Dianthus thrive in rich, neutral soil on the alkaline side, in full sun or partial shade. Fertilize in spring and water regularly.

You can grow dianthus in USDA hardiness zones 4-9, with some varieties suitable for zones 3 or 10.

7. Blanket Flowers

Red gaillardia blanket flowers

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Blanket flowers – or gaillardia – are available in annual or short-lived perennial varieties, featuring daisy-like flowers loved by butterflies, in shades of red, yellow, and orange.

Some perennial types have a gloriously long bloom time of early summer to fall – such as ‘Arizona Sun’, ‘Burgundy’, ‘Fanfare’, ‘Goblin’, and ‘Sunset Poppy’ – while ‘Mesa Yellow’ flowers from late spring to fall.

Blanket flowers are easy to grow from seed and thrive in well-draining soil in a full-sun location. The plants are drought-tolerant, only requiring occasional watering once established.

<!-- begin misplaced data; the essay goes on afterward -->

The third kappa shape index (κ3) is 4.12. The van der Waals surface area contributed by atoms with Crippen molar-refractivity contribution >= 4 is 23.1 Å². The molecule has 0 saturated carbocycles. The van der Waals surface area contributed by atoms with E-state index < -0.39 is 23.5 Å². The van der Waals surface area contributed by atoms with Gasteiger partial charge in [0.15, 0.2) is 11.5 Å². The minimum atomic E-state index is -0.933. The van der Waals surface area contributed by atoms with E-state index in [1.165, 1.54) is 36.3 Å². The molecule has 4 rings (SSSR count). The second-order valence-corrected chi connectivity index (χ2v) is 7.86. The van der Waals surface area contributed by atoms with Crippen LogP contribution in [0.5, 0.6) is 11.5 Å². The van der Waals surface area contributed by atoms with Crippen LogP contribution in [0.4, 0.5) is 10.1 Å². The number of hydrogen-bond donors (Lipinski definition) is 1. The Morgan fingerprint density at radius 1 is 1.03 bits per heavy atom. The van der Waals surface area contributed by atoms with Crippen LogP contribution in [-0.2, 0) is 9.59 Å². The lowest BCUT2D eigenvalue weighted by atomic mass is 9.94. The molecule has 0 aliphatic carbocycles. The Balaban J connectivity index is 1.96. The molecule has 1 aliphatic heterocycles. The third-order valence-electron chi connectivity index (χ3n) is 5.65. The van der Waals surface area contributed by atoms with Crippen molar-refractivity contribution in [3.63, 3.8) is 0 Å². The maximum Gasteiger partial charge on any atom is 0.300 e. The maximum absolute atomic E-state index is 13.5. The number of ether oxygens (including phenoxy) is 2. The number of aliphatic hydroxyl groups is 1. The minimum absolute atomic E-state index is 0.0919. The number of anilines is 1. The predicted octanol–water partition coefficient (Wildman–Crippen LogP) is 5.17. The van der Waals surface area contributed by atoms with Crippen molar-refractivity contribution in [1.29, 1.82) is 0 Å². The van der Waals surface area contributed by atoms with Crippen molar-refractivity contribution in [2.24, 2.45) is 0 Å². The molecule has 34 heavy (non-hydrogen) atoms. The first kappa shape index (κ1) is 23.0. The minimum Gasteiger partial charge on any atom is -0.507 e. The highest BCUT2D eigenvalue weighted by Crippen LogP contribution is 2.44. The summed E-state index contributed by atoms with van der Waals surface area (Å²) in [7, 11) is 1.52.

A hardy, heat-loving species, the blanket flower ideally grows in USDA hardiness zones 5-10, but can usually tolerate zone 11, and down to zone 3.

8. Knock Out Roses

Rainbow Knock Out Rose

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While roses are traditionally thought of as a summer staple, Knock Out roses have been bred to have an exceptionally long bloom time – repeat-blooming from spring to frost, with no need to deadhead.

The roses prefer a balanced “neutral” soil, and can be grown in beds or large containers. Position them to receive 6-8 hours of full sun every day.

Care involves an annual prune in late winter to early spring, and fertilizing after the first wave of flowering.

There are Knock Out rose options for USDA hardiness zones 4-11.